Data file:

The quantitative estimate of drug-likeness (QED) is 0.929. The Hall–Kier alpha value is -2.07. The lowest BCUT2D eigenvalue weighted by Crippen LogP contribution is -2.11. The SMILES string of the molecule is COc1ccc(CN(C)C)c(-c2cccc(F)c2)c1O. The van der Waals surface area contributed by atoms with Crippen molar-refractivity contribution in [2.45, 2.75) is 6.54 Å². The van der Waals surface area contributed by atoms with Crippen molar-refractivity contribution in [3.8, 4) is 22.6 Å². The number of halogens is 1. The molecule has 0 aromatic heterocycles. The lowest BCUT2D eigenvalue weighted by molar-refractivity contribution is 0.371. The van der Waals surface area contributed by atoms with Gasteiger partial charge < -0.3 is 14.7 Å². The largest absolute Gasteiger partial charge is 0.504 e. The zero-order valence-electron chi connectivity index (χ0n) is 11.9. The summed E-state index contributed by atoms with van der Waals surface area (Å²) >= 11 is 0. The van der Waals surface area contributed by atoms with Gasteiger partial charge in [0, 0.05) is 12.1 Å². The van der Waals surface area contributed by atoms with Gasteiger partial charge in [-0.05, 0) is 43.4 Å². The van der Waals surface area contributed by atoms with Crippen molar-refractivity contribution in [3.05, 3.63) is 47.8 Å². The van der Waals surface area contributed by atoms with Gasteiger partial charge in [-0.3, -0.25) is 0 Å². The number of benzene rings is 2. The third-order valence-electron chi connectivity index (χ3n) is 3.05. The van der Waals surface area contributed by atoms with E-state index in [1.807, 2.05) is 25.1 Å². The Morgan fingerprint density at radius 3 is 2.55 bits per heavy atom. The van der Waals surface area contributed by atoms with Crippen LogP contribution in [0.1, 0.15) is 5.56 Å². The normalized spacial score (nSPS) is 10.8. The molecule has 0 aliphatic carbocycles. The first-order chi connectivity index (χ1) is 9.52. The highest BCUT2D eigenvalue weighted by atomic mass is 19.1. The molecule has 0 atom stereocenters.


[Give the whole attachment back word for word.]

The quantitative estimate of drug-likeness (QED) is 0.929. The Hall–Kier alpha value is -2.07. The lowest BCUT2D eigenvalue weighted by Crippen LogP contribution is -2.11. The SMILES string of the molecule is COc1ccc(CN(C)C)c(-c2cccc(F)c2)c1O. The van der Waals surface area contributed by atoms with Crippen molar-refractivity contribution in [2.45, 2.75) is 6.54 Å². The van der Waals surface area contributed by atoms with Crippen molar-refractivity contribution in [3.8, 4) is 22.6 Å². The number of halogens is 1. The molecule has 0 aromatic heterocycles. The lowest BCUT2D eigenvalue weighted by molar-refractivity contribution is 0.371. The van der Waals surface area contributed by atoms with Gasteiger partial charge < -0.3 is 14.7 Å². The largest absolute Gasteiger partial charge is 0.504 e. The zero-order valence-electron chi connectivity index (χ0n) is 11.9. The summed E-state index contributed by atoms with van der Waals surface area (Å²) >= 11 is 0. The van der Waals surface area contributed by atoms with Gasteiger partial charge in [0, 0.05) is 12.1 Å². The van der Waals surface area contributed by atoms with Gasteiger partial charge in [-0.05, 0) is 43.4 Å². The van der Waals surface area contributed by atoms with Crippen molar-refractivity contribution in [3.05, 3.63) is 47.8 Å². The van der Waals surface area contributed by atoms with Gasteiger partial charge in [-0.3, -0.25) is 0 Å². The number of benzene rings is 2. The third-order valence-electron chi connectivity index (χ3n) is 3.05. The van der Waals surface area contributed by atoms with E-state index in [1.807, 2.05) is 25.1 Å². The Morgan fingerprint density at radius 3 is 2.55 bits per heavy atom. The van der Waals surface area contributed by atoms with Crippen LogP contribution in [0.1, 0.15) is 5.56 Å². The normalized spacial score (nSPS) is 10.8. The molecule has 0 aliphatic carbocycles. The first-order chi connectivity index (χ1) is 9.52. The highest BCUT2D eigenvalue weighted by atomic mass is 19.1. The molecule has 0 atom stereocenters.